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 prules=subprocess.check_output("perl ruleFinder.pl "+datasetfile+" "+myrulepath, shell=True)##call a different program to produce a list of rules that predict contact

I am using this code to call another program and get the data produced from this program. Using this is takes about a minute to finish. Is there a quicker more efficient function I could use?

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How long does it take to run the same command from the shell (or command prompt)? Are you sure if subprocess.check_output() is the bottle neck? – Hai Vu Apr 30 '13 at 15:15
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Is using shell=True really necessary? It brings a lot of trouble, especially if you have whitespace in your file name. Did you try subprocess.check_output(['perl', 'ruleFinder.pl', datasetfile, myrulepath]) – glglgl Apr 30 '13 at 15:28
    
I agree regarding shell=True. Passing a list of arguments is much cleaner. – David Heffernan Apr 30 '13 at 15:30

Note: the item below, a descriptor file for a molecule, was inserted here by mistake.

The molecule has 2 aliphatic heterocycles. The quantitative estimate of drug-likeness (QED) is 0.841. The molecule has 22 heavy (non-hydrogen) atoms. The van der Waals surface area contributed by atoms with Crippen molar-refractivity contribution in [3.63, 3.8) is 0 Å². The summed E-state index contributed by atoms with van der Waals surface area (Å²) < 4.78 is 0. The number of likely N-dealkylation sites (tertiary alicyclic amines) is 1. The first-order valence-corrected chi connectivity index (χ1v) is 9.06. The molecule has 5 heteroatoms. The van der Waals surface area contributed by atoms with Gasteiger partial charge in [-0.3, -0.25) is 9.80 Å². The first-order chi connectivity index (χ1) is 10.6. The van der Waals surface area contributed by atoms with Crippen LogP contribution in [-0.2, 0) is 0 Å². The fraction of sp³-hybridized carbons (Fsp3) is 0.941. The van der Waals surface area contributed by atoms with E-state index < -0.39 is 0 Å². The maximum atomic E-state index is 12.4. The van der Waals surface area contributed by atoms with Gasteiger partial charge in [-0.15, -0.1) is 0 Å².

whats wrong with shell=True? I'll try that now thanks – miik Apr 30 '13 at 15:33
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@miik As I said: What happens if datasetfile='My neat file' or myrulepath='/home/myusername/My Data Files/' or even contain tab or newline characters? These are perfectly valid file names. No reason to reject them or rule them out voluntarily. – glglgl Apr 30 '13 at 16:39
up vote 4 down vote accepted

subprocess.check_output simply starts the other process and waits for it to complete. That's taking a minute to happen, but the time is not spent executing subprocess.check_output. The time is spent executing the other process. The only way to speed things up is to speed up that other process.

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